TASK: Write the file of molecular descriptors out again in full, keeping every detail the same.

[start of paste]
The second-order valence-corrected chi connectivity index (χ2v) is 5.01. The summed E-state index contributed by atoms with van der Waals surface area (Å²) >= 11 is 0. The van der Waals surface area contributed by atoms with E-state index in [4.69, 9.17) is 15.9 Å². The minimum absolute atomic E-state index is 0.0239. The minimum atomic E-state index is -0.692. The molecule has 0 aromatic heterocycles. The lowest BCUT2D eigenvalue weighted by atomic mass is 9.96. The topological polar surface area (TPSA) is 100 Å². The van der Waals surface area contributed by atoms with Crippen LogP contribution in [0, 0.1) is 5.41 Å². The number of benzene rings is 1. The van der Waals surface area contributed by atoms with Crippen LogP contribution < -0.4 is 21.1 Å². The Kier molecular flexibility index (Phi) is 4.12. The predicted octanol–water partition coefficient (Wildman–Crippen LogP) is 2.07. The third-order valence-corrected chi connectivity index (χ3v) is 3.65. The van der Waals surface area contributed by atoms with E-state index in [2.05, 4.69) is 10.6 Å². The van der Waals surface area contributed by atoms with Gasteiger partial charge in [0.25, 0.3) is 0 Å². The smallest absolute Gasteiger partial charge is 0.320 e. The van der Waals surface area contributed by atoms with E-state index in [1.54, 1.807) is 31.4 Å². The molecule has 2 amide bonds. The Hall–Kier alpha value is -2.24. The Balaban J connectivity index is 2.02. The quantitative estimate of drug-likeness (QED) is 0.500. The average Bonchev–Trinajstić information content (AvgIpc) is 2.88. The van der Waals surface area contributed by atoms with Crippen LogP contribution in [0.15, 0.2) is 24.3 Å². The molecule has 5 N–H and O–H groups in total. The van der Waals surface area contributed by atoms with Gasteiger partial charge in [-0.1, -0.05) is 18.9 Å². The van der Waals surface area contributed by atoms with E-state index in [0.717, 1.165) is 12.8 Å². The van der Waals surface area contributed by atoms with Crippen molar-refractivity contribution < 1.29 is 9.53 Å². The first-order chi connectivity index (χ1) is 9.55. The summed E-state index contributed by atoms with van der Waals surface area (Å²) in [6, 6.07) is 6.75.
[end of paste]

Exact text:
The second-order valence-corrected chi connectivity index (χ2v) is 5.01. The summed E-state index contributed by atoms with van der Waals surface area (Å²) >= 11 is 0. The van der Waals surface area contributed by atoms with E-state index in [4.69, 9.17) is 15.9 Å². The minimum absolute atomic E-state index is 0.0239. The minimum atomic E-state index is -0.692. The molecule has 0 aromatic heterocycles. The lowest BCUT2D eigenvalue weighted by atomic mass is 9.96. The topological polar surface area (TPSA) is 100 Å². The van der Waals surface area contributed by atoms with Crippen LogP contribution in [0, 0.1) is 5.41 Å². The number of benzene rings is 1. The van der Waals surface area contributed by atoms with Crippen LogP contribution < -0.4 is 21.1 Å². The Kier molecular flexibility index (Phi) is 4.12. The predicted octanol–water partition coefficient (Wildman–Crippen LogP) is 2.07. The third-order valence-corrected chi connectivity index (χ3v) is 3.65. The van der Waals surface area contributed by atoms with E-state index in [2.05, 4.69) is 10.6 Å². The van der Waals surface area contributed by atoms with Gasteiger partial charge in [0.25, 0.3) is 0 Å². The smallest absolute Gasteiger partial charge is 0.320 e. The van der Waals surface area contributed by atoms with E-state index in [1.54, 1.807) is 31.4 Å². The molecule has 2 amide bonds. The Hall–Kier alpha value is -2.24. The Balaban J connectivity index is 2.02. The quantitative estimate of drug-likeness (QED) is 0.500. The average Bonchev–Trinajstić information content (AvgIpc) is 2.88. The van der Waals surface area contributed by atoms with Crippen LogP contribution in [0.15, 0.2) is 24.3 Å². The molecule has 5 N–H and O–H groups in total. The van der Waals surface area contributed by atoms with Gasteiger partial charge in [-0.1, -0.05) is 18.9 Å². The van der Waals surface area contributed by atoms with E-state index in [0.717, 1.165) is 12.8 Å². The van der Waals surface area contributed by atoms with Crippen molar-refractivity contribution < 1.29 is 9.53 Å². The first-order chi connectivity index (χ1) is 9.55. The summed E-state index contributed by atoms with van der Waals surface area (Å²) in [6, 6.07) is 6.75.